Cloaked in Ashnazai’s magic, they passed the quay and custom house without challenge. Climbing a steep, icy street, they found rooms ready for them at the Half Moon tavern.

  Mardus and Ashnazai were just settling down over a hot supper in Mardus’ chamber when someone scratched softly at the door.

  Captain Tildus entered with a grizzled man named Urvay, Mardus’ chief spy in Rhíminee for the past three years. The man was invaluable, both for his skill and his discretion. Tonight he was dressed as a gentleman merchant and looked distinguished in velvet and silver.

  Urvay saluted him gravely. “I’m glad to see you safe, my lord. It’s nasty sailing this time of year.”

  Mardus dismissed Tildus, then waved the spy to a nearby chair. “What have you to report, my friend?”

  “Bad news and good, my l
ord. Lady Kassarie is dead.”

  “That Leran woman?” asked Ashnazai.

  “Yes. The Queen’s spies attacked her keep about a week ago. She died in the battle. Vicegerent Barien committed suicide over the matter and there are rumors that the Princess Royal was implicated somehow, though the Queen’s taken no action against her. The rest of the faction has gone to ground or fled.”

  “A pity. They might have proved useful. But what about our business?”

  “That’s the good news, my lord. I have new people in place with several influential nobles.”

  “Which ones?”

  “Lord General Zymanis, for one—word is he’s about to be commissioned with overseeing the lower city fortifications. And one of my men just got himself betrothed to Lady Kora’s second daughter and has the run of the villa. But of particular interest, my lord—” Urvay paused, leaning forward a little. “I’m in the process of establishing a contact inside the Orëska House.”

  Mardus raised an eyebrow. “Excellent! But how? We haven’t been able to get a spy in there for years.”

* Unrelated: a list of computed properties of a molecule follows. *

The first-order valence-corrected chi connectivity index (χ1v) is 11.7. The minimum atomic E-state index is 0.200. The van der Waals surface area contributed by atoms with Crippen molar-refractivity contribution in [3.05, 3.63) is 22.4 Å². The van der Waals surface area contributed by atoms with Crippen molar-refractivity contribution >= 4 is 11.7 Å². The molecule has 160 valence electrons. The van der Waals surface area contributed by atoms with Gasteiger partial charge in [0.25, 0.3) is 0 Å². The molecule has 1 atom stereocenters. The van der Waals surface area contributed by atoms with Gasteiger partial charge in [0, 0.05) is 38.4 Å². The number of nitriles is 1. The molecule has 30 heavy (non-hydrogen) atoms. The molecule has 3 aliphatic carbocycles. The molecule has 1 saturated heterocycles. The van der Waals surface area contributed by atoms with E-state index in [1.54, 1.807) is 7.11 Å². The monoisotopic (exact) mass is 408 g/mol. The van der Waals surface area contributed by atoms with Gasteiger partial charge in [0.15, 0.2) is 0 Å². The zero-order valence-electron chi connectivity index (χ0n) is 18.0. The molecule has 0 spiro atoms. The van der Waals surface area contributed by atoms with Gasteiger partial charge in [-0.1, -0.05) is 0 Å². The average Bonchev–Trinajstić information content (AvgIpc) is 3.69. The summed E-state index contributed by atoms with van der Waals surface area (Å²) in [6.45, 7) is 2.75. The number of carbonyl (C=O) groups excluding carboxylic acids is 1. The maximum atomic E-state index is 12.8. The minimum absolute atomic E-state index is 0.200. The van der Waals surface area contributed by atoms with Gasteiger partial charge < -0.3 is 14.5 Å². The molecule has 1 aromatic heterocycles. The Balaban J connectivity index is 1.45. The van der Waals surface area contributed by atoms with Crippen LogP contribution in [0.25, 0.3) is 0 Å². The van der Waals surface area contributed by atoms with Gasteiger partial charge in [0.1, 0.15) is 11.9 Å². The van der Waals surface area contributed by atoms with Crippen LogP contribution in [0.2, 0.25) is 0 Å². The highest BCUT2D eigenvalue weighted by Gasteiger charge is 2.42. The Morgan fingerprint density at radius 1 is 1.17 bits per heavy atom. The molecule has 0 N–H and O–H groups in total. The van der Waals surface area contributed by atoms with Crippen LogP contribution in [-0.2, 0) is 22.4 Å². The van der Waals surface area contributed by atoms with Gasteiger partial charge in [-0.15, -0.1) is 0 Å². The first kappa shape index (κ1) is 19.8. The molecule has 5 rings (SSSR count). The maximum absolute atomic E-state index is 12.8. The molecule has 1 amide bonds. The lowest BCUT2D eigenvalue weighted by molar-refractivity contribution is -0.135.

“Not a spy, my lord, but a turncoat. His name is Pelion í Eirsin. He’s an actor, and highly thought of at the moment.”

  “What’s he got to do with the Orëska?” demanded Vargûl Ashnazai.

  “He’s got a lover there,” Urvay explained quickly, “a young sorceress said to be the mistress of one or two of the older wizards as well. Her name’s Ylinestra, and she’s got a bit of a reputation around the city; a fiery little catamount with an eye for handsome young men and powerful old ones. This man Pelion is evidently part of her collection. Through him we may be able to get to her and perhaps others. She’s not a member of the Orëska herself, but she lives there and has rooms of her own.”

  “I hardly think we need the services of some slut to get into the place,” the necromancer scoffed.

  “Maybe not,” Urvay interrupted, “but this slut numbers the wizard Nysander among her lovers.”

  “Nysander í Azusthra?” Mardus nodded approvingly. “Urvay, you’ve outdone yourself! But what have you told this actor of yours?”

  “To him, I am Master Gorodin, a great admirer of his work. I also understand how important patronage is to a young actor on the rise, and to a certain playwright who’s willing to create roles especially for him. In return, my new friend Pelion passes on whatever bit of gossip he picks up around town. He likes the deal, and knows better than to ask too many questions. As long as the gold flows, he’s ours.”

  “Well done, Urvay. Spare no expense with him. We must infiltrate the Orëska before spring. You understand? It is imperative.”